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Daclatasvir TRIO regimen has good cure rates for hepatitis C patients with or without cirrhosis
Liz Highleyman, 2014-11-11 12:40:00
A 12-week all-oral
regimen of daclatasvir, asunaprevir and beclabuvir, with or
without ribavirin, cured 86 to 90% of genotype 1 hepatitis C patients with
cirrhosis in the phase 3 UNITY-2 trial, while the TRIO regimen without
ribavirin demonstrated similar sustained response rates for people without cirrhosis
in UNITY-1, according to two late-breaking reports presented yesterday at the American Association for the Study of Liver
Diseases (AASLD) Liver Meeting in Boston. Findings suggest that ribavirin is still useful for some
people with harder-to-treat hepatitis C.
With the recent US
approval of Harvoni (Gilead Sciences'
sofosbuvir/ledipasvir) and the pending approval of AbbVie's 3D regimen (paritaprevir/ombitasvir/ritonavir +
dasabuvir) – both of which are well-tolerated and cure well over 90% of genotype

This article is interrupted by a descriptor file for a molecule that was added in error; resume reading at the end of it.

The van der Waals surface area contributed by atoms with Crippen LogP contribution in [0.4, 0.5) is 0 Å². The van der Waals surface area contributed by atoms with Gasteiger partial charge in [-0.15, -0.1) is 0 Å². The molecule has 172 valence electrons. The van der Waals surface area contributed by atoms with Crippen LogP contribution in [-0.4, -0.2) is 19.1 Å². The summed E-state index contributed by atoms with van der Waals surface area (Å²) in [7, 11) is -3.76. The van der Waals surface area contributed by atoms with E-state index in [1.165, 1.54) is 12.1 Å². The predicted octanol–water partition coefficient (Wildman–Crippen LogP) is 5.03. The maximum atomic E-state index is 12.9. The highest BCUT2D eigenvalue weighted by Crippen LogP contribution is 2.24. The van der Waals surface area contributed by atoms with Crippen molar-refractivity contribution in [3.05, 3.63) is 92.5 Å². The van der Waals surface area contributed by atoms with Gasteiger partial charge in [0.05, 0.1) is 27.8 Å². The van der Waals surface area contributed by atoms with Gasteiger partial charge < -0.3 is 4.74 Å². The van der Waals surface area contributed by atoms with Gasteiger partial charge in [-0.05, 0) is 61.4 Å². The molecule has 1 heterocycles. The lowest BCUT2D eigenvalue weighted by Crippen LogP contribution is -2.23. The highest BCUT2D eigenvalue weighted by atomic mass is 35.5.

1 patients – the bar has been raised for agents further back in the development
pipeline. Although there is room for competition on price, any new regimen will
have to be highly effective and easy to take with minimal side-effects.
Bristol-Myers Squibb's pan-genotypic (effective against multiple viral
genotypes) NS5A inhibitor daclatasvir (Daklinza)
was recently approved in the EU. An oral regimen of daclatasvir and the
company's HCV NS3/4A protease inhibitor asunaprevir (Sunvepra) is approved in Japan, where
most people with hepatitis C have easier-to-treat HCV genotype 1b.
Studies showed that this dual regimen did
not work as well against harder-to-treat genotype 1a, but adding a third
direct-acting antiviral improved response rates. BMS is now evaluating a twice-daily
co-formulation containing daclatasvir (30mg), asunaprevir (200mg) and its non-nucleoside
NS5B polymerase inhibitor BMS-791325, newly dubbed